Sri Aurobindo

Sri Aurobindo, Father of Integral Yoga

Sri Aurobindo

“When the mind falls quiet and the concentration becomes strong and the aspiration intense, then there is a beginning of experience”. SRI AURIBINDO.

SRI AUROBINDO was born in Calcutta on August 15, 1872 – In 1879, at the age of seven, he was taken with his two elder brothers to England for education and lived there for fourteen years, and left England for India, arriving there in February, 1893.

Sri Aurobindo began his practice of Yoga in 1904. At first he practiced tradional forms known in India, working from the base chakra to the crown chakra. Whereas Sri Aurobindo’s yoga first rises to the crown chakra  to redescend down to the base chakra, bringing the light and power and bliss of the Spirit into life to transform it. To realise this possibility has been the dynamic aim of Sri Aurobindo’s Yoga. Sri Aurobindo left his body on December 5, 1950. The Mother carried on his work until November 17, 1973. Their work continues.

Mind is – Mind is the highest term yet reached in the evolution, but it is not the highest of which it is capable. There is above it a Supermind or eternal Truth-Consciousness which is in its nature the self-aware and self-determining light and power of a Divine Knowledge. Mind is an ignorance seeking after Truth, but this is a self-existent Knowledge harmoniously manifesting the play of its forms and forces. It is only by the descent of this supermind that the perfection dreamed of by all that is highest in humanity can come.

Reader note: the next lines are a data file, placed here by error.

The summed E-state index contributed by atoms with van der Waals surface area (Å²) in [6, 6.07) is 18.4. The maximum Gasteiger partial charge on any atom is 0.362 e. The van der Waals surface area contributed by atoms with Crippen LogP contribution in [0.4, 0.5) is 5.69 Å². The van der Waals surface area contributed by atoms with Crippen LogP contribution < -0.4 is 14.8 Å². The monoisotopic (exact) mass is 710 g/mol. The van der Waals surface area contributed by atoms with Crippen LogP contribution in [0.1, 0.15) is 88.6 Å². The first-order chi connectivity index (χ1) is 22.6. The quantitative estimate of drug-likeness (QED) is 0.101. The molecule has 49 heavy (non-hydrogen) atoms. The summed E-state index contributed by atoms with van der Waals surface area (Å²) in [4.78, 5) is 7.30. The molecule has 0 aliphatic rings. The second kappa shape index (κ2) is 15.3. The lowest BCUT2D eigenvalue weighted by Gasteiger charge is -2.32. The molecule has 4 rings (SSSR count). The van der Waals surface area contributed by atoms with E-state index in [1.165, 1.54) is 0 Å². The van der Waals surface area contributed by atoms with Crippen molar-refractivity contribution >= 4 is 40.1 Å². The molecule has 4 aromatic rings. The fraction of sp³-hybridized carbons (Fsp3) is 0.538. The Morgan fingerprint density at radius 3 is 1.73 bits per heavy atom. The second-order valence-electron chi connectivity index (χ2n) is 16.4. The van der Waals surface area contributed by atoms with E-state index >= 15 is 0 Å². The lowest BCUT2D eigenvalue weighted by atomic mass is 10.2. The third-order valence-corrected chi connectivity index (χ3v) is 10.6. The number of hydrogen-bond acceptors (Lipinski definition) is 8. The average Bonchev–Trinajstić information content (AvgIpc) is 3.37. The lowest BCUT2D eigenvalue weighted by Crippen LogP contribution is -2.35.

Integral Yoga – Its goal is a harmonised totality of spiritual realisation and experience. An integral experience of the Divine Reality. The Gita describes it in the words samagram mam, “the whole Me” of the Divine Being. Its method is an integral opening of the whole consciousness, mind, heart, life, will, body to that Reality, to the Divine Existence, Consciousness, Beatitude, to its being and its integral transformation of the whole nature.

Mindfullness – There is no method in this yoga except to concentrate, preferably in the heart and call the presence and power of the Mother to take up the being and by the workings of her force transform the consciousness; one can concentrate also in the head or between the eyebrows, but for many this is a too difficult opening.

When the mind falls quiet and the concentration becomes strong and the aspiration intense, then there is a beginning of experience. The more the faith, the more rapid the result is likely to be. For the rest one must not depend on one’s own efforts only, but succeed in establishing a contact with the Divine and a receptivity to the Mother’s Power and Presence.

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